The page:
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Fantoms: An Evening of Short Horror and Genre Films from around the World

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Thu 3 October // 19:00 / Cinema

Tickets: £5

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Something strange, dark, and fantastic comes this way!

Fantoms, an evening of horror and genre short films, sees tales of nightmares, gods, monsters and the supernatural lay claim within the cinema’s shadows on Thursday October 3rd. A programme of thirteen multi-award-winning works of narrative and visual genius have been collected from around the world—ranging from Tokyo to Newcastle—to feed your darkest and most deviant desires. You won’t get to see these films anywhere else—don’t miss out!  

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To open the evening we have North East-based, up-and-coming filmmaker Daniel Fowlie and his remarkable experimental horror short Forma. A La Jeteé–inspired Giallo, Daniel drags us kicking and screaming into the mind of a depraved maniac as they stalk a young woman in the dead of night.

Did you know that, if bred in a human host, worms can breed at a very fast rate? The Breeder knows it and will make it happen in Malta filmmaker Patrick Vella’s sublimely brilliant and disturbing award-winning horror short The Breeder. Now developed into a feature film produced by DNA Strands Productions, The Breeder is certainly not for the faint of heart.

Newcastle-based filmmaker Gavin Randall’s comedy horror Pins sees a mischievous little girl sabotaging her mother’s romantic date with the help of a voodoo doll. Written by local writer Glenn Upsall, the film was recently awarded Best International Short and Best International Narrative Short at the New Forest Film Festival, judged and presented by critic Mark Kermode.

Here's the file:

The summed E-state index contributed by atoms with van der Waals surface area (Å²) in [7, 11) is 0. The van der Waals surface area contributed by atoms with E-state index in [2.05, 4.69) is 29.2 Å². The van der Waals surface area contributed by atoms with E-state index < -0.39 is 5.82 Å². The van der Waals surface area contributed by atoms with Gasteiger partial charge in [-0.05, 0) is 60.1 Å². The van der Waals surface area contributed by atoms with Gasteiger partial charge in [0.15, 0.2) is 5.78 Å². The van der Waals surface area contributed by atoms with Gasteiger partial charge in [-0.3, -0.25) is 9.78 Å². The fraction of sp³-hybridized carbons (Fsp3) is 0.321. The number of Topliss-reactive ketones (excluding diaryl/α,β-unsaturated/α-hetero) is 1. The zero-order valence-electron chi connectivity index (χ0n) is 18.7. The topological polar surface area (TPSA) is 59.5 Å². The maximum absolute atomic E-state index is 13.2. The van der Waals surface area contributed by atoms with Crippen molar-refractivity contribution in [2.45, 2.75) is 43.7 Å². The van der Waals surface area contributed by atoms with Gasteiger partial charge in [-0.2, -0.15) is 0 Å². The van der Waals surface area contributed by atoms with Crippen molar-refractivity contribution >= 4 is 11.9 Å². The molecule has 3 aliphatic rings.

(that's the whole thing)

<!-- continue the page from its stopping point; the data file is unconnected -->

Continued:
Starring Insidious: The Last Key’s Melanie Gaydos, US artist K.W. Roach brings us Dead Fuck, a tale of the private and esoteric act of necrophilia, or copulating with the dead. Aesthetically treated against the beauty of life, this perversion is viewed under a new pretence, untethered by the preconceptions of abjection. Affecting and mesmerising in equal amounts, this cinematic gem is sure to provoke reaction and discussion.

Salient Minus Ten, a sci-fi/horror short film from London-based, award-winning filmmaker Emma Dark, is a cerebral foray into the darker and more disturbing side of science fiction. On an average day, average man Adam Harper finds himself catapulted into a reality-changing game of time and chance, where the stakes are a matter of life and death. In 2018, Emma was the winner of the Albert Pyun Inspiration Award (Yellow Fever Independent Film Festival) and the Fantasy Award for Best Director (Starburst Media City Film Festival) for this wonderful, mind-bending short film.

The lines between dreams and reality are blurred when a young women in charge of two children is haunted by mysterious entities in the multi-award-winning short horror film Awakenings, brought to us by Indian filmmaker Bhargav Saikia. Stylish and atmospheric, this surreal gothic chiller will leave you gasping for more. Among its melee of awards, Awakenings was nominated for the Brigadoon Paul Naschy Award at Sitges Film Festival in 2016.

Chromophobia is the new, innovative and darkly thought-provoking sci-fi short from local filmmakers Gavin Williams and Mark Lediard. Gavin, writer of the recent critically acclaimed horror/sci-fi feature film Await Further Instructions, is no stranger to the sci-fi genre field, his previous short film Sleepworking having won a multitude of awards at highly respected film festivals around the world. Set in a post-apocalyptic wasteland, Chromophobia tells the tale of two women attempting to survive a future where the colours that surround them have become corrupted by something alien, infectious and deadly.